Losing Faith and Using Faith: Older African Americans Discuss Spirituality, Religious Activities, and Depression

  • Marsha N. Wittink
  • Jin Hui Joo
  • Lisa M. Lewis
  • Frances K. Barg
Original Article

DOI: 10.1007/s11606-008-0897-1

Cite this article as:
Wittink, M.N., Joo, J.H., Lewis, L.M. et al. J GEN INTERN MED (2009) 24: 402. doi:10.1007/s11606-008-0897-1


Background and Objectives

Older African Americans are often under diagnosed and under treated for depression. Given that older African Americans are more likely than whites to identify spirituality as important in depression care, we sought to understand how spirituality may play a role in the way they conceptualize and deal with depression in order to inform possible interventions aimed at improving the acceptability and effectiveness of depression treatment.


Cross-sectional qualitative interview study of older African American primary care patients.

Participants and Setting

Forty-seven older African American patients recruited from primary care practices in the Baltimore, MD area, interviewed in their homes.


Semi-structured interviews lasting approximately 60 minutes. Interviews were transcribed and themes related to spirituality in the context of discussing depression were identified using a grounded-theory approach.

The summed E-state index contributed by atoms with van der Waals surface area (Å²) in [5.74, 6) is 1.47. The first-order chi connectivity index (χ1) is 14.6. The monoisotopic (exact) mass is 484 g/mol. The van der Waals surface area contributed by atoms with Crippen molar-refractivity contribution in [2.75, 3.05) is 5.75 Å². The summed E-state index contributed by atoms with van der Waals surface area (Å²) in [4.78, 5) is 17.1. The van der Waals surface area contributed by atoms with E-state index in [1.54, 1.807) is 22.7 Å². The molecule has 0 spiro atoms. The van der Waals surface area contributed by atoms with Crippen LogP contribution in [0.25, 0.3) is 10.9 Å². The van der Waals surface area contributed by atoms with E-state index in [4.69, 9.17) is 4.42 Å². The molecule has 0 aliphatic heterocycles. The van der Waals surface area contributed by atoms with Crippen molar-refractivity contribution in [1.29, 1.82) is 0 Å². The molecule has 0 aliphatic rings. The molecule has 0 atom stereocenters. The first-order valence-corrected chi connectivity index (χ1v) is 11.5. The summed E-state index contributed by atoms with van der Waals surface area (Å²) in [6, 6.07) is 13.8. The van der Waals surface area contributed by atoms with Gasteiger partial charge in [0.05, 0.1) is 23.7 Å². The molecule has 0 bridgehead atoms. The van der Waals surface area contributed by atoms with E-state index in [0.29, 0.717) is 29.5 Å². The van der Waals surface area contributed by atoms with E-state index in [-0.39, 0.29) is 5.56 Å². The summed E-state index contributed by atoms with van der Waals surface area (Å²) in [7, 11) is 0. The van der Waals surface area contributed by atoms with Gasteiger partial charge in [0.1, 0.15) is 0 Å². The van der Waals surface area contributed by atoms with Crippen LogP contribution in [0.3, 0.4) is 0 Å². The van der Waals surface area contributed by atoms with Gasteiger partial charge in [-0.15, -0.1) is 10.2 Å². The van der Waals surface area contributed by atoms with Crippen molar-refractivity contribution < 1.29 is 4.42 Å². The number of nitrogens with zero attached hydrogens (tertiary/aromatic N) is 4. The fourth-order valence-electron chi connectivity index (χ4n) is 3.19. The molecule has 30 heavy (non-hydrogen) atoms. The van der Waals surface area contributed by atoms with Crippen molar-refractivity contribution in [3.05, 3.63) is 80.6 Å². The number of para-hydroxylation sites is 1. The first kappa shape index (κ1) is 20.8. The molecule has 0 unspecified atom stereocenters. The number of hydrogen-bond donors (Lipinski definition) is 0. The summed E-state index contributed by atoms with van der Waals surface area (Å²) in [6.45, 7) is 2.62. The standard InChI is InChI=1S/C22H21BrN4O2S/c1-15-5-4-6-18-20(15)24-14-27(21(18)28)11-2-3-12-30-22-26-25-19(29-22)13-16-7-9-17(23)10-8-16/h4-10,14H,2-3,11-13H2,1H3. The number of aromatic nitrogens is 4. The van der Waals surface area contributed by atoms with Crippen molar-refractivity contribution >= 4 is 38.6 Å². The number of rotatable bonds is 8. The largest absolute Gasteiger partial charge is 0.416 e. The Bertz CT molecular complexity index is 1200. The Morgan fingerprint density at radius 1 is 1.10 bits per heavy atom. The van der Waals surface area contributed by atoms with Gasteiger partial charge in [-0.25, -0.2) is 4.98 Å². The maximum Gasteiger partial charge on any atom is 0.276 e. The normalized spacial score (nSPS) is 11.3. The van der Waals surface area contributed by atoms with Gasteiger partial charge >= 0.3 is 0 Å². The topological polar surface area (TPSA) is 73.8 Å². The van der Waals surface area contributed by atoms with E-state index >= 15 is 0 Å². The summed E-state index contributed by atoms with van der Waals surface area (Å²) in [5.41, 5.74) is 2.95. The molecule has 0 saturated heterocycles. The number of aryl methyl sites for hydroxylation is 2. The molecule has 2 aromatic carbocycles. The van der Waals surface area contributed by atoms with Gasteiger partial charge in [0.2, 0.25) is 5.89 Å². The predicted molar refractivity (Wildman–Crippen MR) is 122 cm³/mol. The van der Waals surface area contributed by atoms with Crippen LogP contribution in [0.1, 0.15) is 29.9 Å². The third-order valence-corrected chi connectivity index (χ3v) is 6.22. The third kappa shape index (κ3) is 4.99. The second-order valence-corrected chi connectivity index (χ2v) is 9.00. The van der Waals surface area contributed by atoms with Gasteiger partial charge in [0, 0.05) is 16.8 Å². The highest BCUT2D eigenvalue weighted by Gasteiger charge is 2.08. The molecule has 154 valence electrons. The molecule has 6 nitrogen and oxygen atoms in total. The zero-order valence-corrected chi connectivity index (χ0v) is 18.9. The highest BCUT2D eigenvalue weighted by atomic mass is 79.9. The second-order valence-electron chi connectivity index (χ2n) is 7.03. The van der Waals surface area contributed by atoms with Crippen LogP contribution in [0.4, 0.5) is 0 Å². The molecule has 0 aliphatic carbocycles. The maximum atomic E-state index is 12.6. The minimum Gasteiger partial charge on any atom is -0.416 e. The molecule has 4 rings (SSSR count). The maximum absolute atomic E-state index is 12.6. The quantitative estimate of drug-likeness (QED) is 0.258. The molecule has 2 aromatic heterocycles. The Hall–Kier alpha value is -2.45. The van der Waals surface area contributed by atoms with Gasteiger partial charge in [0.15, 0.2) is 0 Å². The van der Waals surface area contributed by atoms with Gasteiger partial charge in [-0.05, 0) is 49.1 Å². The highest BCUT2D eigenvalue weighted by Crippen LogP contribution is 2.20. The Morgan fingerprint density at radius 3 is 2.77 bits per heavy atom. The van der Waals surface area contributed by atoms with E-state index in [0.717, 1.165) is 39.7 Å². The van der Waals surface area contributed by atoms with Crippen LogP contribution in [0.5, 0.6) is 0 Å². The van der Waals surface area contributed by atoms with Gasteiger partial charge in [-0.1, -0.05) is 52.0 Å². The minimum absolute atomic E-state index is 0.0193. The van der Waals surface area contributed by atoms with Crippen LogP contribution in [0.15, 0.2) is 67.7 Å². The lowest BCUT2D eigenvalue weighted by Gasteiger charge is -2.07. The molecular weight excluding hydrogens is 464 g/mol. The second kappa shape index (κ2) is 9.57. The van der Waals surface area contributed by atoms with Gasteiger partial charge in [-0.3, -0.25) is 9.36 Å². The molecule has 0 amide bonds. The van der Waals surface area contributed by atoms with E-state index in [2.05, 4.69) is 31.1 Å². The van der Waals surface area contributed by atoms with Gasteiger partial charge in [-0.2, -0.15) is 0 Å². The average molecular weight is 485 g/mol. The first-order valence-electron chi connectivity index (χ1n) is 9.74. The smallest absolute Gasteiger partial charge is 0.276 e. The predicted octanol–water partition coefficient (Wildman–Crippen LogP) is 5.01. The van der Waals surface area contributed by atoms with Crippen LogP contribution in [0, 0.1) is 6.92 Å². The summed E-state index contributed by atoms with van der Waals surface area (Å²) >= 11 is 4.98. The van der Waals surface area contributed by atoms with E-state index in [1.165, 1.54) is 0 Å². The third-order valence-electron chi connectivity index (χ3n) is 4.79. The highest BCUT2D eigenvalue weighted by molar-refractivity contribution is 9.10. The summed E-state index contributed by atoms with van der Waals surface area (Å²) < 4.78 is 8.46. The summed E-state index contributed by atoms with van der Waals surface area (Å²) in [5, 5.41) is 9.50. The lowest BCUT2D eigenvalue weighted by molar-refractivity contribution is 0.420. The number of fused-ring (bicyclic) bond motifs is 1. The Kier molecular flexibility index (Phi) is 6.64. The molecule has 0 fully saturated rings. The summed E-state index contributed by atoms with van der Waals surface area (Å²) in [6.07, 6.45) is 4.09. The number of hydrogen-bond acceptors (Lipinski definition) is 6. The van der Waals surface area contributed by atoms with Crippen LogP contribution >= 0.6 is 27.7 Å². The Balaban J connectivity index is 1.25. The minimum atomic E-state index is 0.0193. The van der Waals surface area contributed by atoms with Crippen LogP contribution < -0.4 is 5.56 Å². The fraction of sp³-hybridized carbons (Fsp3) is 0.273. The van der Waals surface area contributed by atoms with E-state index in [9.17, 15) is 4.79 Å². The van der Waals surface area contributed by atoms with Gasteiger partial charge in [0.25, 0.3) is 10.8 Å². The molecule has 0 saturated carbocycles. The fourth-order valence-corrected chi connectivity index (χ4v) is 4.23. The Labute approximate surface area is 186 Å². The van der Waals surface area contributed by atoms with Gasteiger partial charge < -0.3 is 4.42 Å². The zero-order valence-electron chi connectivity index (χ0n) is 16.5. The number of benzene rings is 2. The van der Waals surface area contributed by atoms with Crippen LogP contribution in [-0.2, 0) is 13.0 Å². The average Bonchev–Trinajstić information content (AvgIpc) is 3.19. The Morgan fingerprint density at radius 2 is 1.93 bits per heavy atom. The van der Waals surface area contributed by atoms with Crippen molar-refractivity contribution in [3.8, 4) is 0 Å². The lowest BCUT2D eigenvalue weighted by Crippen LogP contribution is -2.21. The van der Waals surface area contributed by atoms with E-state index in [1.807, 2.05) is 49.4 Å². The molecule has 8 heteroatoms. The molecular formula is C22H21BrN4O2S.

Main Results

Participants in this study held a faith-based explanatory model of depression with a particular emphasis on the cause of depression and what to do about it. Specifically, participants described depression as being due to a “loss of faith” and faith and spiritual/religious activities were thought to be empowering in the way they can work together with medical treatments to provide the strength for healing to occur.


The older African Americans in this study described an intrinsically spiritual explanatory model of depression. Addressing spirituality in the clinical encounter may lead to improved detection of depression and treatments that are more congruent with patient’s beliefs and values.



Copyright information

© Society of General Internal Medicine 2009

Authors and Affiliations

  • Marsha N. Wittink
    • 1
  • Jin Hui Joo
    • 2
  • Lisa M. Lewis
    • 3
  • Frances K. Barg
    • 1
    • 4
  1. 1.Department of Family Medicine and Community HealthUniversity of PennsylvaniaPhiladelphiaUSA
  2. 2.Department of Psychiatry, School of MedicineUniversity of PennsylvaniaPhiladelphiaUSA
  3. 3.Division of Family and Community Health, School of NursingUniversity of PennsylvaniaPhiladelphiaUSA
  4. 4.Department of Anthropology, School of Arts and SciencesUniversity of PennsylvaniaPhiladelphiaUSA